Thursday, August 18, 2011

Cliff and Berm go to Mongolia

There are no roads in Mongolia. That’s not entirely true. There are roads, some of which are paved after a fashion, but they amount to a paltry 1,500-ish kilometers in a country twice the size of Texas or three times the size of France. The rest of the unasphalted populace runs around on highways that are really only gravel reinforced dirt roads. The good news is if you don’t like the track you’re on, go ahead, make one of your own. Who knows? Others may follow and you’ll have created a new road. Plus driving off the beaten path rubs the sage and releases an incredibly fragrant bouquet.

Liberating as it is, this freedom comes at a price. Just when things are going smoothly and you’re haring along at 40mph, flying through swales of rock and sand like an out of control HotWheels racing car, you’ll run smack into a ditch, a car killing boulder, or both. In short order you learn that driving in Mongolia is organic. You not only have to know your car and its limitations (hint: it’s capable of far more than you might think), you have to know your skills and your limitations (hint: you know a lot less than you might like to believe). Perhaps most importantly you have to understand the topography of the countryside and predict where water will collect, because where there’s water there’s craters and potholes. If you can’t learn the lessons the road is trying to teach you, either your car will die or you will. At 40 mph there’s a lot of learning and a lot of processing going on. We soon realized that to stay alive we’d have to cut our driving shifts from the vague “however long we wanted” down to a maximum of two hours.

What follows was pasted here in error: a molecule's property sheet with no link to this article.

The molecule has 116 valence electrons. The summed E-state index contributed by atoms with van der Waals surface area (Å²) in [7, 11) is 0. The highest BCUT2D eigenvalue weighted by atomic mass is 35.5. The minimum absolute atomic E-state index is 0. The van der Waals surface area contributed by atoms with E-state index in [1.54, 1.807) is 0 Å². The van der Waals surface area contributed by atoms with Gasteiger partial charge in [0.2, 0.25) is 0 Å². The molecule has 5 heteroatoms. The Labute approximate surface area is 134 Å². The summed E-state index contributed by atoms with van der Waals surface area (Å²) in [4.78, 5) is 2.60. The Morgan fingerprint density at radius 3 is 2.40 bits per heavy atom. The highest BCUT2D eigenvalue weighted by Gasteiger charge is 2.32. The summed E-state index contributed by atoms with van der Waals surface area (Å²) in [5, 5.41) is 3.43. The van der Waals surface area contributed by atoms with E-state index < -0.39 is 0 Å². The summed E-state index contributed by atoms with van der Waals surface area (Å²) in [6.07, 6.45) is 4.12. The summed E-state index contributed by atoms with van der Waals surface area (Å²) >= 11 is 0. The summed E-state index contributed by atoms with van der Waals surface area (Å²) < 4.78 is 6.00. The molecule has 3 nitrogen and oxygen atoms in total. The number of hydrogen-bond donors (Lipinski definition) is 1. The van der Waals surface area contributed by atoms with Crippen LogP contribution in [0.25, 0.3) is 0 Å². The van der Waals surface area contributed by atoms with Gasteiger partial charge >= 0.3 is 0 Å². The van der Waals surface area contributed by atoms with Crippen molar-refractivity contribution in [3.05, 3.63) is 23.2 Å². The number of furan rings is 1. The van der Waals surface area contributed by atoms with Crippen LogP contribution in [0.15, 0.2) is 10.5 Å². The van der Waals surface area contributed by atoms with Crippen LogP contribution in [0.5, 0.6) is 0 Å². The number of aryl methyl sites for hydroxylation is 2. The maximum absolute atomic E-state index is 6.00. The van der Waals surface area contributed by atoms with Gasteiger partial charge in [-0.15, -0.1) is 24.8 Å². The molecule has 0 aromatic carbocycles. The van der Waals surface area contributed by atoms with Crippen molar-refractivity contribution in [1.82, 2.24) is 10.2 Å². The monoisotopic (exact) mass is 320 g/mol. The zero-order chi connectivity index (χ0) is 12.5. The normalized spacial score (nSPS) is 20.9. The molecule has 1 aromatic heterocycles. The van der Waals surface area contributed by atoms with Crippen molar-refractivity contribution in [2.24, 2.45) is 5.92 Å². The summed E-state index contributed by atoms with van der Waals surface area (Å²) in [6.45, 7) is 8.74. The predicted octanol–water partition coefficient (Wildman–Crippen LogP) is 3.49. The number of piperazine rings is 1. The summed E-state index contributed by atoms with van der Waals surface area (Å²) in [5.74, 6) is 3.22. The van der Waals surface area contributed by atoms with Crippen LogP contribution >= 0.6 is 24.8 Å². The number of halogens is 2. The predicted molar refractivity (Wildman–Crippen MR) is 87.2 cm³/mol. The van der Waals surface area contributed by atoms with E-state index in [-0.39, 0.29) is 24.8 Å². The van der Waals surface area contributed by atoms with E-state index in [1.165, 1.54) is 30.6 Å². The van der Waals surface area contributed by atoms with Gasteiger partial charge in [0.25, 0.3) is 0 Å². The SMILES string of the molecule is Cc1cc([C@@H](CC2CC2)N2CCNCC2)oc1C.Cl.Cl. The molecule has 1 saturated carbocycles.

In the last few days we have crossed rivers, sand dunes, rock strewn alleys, marshes, mountains, and climbed 8,500’ passes. We spanked Swifty pretty hard more than once (her bumper is zip-tied on now) and so far she has bounced back. At one point as we zoomed along on a river of mud we worryingly started losing power. Turns out that for almost 50 miles Swifty was firing on only two cylinders - one of her spark plug leads had shaken loose during our third stream crossing. Another time screeching metal on metal sounds made us stop and remove the front right tire for an inspection. Turns out we had inserted a few shards of gravel in the brake caliper after a failed attempt at jumping over a berm. But when you’re doing 40mph, steering by compass, watching for the dips and the cliffs, then accelerating through the curves, Swifty and Mongolia are the best fun on four wheels there is! 

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